It is one of the best analog connectors and can transmit images in HD resolution.
Comparison Between S-Video and Component Video
1. How do they look?
The S-video connector is in the form of a single port with a series of tiny pinholes. Its cable has a matching plug with small pins that fit into the pinholes in the port.
The component connector is a set of three ports with single pinholes. Its cable is also a set of conjoined wires with three separate plugs.
The component connector ports are colored red, blue, and green. The plugs on the cables also have matching colors. On the other hand, S-video ports are usually yellow or black.
2. How do they work?
S-video works by separating a video signal into two: the brightness signal and the color signal. It transmits them on two separate channels.
The component video takes things a step further by separating video signals into three components: brightness, blue color information, and red color information. It transmits them via three channels, giving it more bandwidth than S-video.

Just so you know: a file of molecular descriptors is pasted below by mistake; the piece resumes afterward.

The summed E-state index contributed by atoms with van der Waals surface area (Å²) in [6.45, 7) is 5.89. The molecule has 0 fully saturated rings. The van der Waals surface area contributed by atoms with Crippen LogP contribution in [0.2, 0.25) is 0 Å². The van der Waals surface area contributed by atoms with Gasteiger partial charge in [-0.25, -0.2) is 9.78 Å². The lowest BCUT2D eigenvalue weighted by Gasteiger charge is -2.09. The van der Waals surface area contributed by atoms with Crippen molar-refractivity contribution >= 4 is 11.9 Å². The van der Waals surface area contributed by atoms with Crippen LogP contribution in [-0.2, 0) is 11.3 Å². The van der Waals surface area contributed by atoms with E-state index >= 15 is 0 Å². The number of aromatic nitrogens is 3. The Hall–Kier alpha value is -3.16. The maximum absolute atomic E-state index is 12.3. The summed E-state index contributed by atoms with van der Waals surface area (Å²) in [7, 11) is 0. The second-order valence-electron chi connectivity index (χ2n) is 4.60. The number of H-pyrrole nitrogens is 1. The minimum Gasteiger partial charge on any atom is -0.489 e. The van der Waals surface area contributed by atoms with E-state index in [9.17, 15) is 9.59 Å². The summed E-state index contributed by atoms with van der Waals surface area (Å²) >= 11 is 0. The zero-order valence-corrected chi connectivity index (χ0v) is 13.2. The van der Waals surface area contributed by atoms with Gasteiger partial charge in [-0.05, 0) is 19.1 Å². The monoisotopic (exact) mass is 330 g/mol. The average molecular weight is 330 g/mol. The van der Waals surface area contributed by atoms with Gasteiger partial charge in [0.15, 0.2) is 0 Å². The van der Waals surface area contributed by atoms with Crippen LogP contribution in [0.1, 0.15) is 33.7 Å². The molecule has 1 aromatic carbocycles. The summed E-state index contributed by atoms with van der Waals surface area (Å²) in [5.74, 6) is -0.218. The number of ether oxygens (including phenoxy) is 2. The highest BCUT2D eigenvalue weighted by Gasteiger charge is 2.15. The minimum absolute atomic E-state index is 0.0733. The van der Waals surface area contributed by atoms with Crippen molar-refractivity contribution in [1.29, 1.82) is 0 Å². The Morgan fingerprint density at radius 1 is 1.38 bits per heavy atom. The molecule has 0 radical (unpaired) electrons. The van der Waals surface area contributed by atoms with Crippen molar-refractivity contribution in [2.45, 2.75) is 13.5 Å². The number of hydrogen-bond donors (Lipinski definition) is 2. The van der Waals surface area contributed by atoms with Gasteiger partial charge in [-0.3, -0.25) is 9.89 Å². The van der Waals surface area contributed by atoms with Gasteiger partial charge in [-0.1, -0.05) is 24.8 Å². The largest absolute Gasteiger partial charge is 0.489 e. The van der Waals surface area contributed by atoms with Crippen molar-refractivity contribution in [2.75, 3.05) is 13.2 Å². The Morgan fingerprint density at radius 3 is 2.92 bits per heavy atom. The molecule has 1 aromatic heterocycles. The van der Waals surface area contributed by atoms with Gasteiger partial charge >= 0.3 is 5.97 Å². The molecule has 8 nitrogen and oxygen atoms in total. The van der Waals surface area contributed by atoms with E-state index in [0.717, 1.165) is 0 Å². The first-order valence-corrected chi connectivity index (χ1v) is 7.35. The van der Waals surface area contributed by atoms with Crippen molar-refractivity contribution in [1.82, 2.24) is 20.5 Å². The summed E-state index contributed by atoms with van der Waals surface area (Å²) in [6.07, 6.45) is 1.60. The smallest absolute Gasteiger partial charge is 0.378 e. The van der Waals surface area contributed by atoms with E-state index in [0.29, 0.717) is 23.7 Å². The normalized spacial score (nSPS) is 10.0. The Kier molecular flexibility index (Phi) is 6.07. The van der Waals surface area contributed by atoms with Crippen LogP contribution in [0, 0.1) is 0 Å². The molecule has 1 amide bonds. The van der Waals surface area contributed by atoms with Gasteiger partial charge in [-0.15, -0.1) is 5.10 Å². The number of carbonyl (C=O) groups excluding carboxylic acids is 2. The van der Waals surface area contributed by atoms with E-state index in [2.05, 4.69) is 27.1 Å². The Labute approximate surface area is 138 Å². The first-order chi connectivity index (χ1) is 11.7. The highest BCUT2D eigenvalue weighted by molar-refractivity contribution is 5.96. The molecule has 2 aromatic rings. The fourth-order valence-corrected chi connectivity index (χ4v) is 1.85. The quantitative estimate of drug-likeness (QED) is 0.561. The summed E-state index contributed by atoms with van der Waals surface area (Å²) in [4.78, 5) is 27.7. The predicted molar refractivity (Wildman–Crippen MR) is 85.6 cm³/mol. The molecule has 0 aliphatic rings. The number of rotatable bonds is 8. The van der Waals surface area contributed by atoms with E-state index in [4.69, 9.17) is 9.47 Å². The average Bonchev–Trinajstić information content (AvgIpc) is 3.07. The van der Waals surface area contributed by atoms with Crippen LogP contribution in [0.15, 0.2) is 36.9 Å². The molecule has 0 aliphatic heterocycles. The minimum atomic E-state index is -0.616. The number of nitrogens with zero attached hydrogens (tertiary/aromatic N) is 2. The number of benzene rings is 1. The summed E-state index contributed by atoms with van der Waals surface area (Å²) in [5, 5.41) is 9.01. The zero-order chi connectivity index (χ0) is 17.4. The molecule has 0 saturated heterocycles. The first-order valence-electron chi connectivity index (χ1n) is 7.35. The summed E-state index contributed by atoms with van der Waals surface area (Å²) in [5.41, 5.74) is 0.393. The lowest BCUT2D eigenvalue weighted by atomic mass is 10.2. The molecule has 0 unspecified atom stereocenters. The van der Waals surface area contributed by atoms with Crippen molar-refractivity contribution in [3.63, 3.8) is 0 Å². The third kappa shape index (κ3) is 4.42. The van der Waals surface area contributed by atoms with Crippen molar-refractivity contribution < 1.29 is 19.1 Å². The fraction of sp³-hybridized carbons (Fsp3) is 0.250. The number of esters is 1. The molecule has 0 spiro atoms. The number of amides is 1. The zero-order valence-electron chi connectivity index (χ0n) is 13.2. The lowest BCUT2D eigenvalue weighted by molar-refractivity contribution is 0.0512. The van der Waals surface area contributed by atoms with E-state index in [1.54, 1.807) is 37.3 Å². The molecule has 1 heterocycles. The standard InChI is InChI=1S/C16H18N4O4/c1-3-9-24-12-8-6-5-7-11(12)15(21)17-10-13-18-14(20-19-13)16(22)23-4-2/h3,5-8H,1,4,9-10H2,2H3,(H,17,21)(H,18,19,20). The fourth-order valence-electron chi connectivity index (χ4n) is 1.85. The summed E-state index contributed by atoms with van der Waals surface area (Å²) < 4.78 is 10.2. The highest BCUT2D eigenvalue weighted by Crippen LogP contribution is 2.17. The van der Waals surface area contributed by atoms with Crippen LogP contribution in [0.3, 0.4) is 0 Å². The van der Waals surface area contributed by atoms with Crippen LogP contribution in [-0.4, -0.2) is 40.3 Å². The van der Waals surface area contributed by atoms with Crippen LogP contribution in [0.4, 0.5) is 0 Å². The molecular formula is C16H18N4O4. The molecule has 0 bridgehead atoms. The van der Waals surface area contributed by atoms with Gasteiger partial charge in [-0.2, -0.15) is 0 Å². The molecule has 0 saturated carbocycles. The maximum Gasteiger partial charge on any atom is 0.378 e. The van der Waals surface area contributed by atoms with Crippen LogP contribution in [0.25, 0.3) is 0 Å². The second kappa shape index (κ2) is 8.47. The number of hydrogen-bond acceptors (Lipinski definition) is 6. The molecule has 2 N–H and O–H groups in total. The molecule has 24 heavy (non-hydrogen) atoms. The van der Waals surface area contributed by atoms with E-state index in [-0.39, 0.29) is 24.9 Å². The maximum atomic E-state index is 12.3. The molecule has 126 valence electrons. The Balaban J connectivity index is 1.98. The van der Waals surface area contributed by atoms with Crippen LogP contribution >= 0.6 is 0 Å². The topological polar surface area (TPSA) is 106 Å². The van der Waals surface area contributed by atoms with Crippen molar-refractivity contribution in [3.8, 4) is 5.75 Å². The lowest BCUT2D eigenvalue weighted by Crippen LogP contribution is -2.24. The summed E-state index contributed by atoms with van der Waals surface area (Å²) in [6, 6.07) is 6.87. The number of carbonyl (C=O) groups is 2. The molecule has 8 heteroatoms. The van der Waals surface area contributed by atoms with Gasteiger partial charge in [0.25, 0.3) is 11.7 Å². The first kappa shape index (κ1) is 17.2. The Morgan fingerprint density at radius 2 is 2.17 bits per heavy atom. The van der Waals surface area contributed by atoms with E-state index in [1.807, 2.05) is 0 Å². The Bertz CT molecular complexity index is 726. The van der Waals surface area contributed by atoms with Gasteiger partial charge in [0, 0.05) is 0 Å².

Component video can transmit HD resolutions up to 1080i. However, while it can transmit HD screen sizes, its picture quality is not as good as HD transmitted over digital connectors.
True HD (1080p) requires higher bandwidth capacity and RGB color information. But 1080i uses a display technique called “Interlacing,” which optimizes bandwidth and limits picture quality.
In 1982, the CCIR issued REC 601, a standard for encoding interlaced analog video signals in digital form. Under that standard, there is ‘digital’ component video, which uses YCbCr color space common in digital photography systems.
Digital component video is also split into component signals before transmission. It is used in digital camcorders and supports resolutions up to 1080p.
Digital component video is carried over single cables like HDMI or SDI. On the other hand, analog component video is more common in television systems and is only carried over dedicated component video cables .
3. Which has a better image quality?
Both S-video and component connectors are analog interfaces. However, component connectors can send videos in HD quality, while the S-video connector is limited to transmitting SD-resolution images.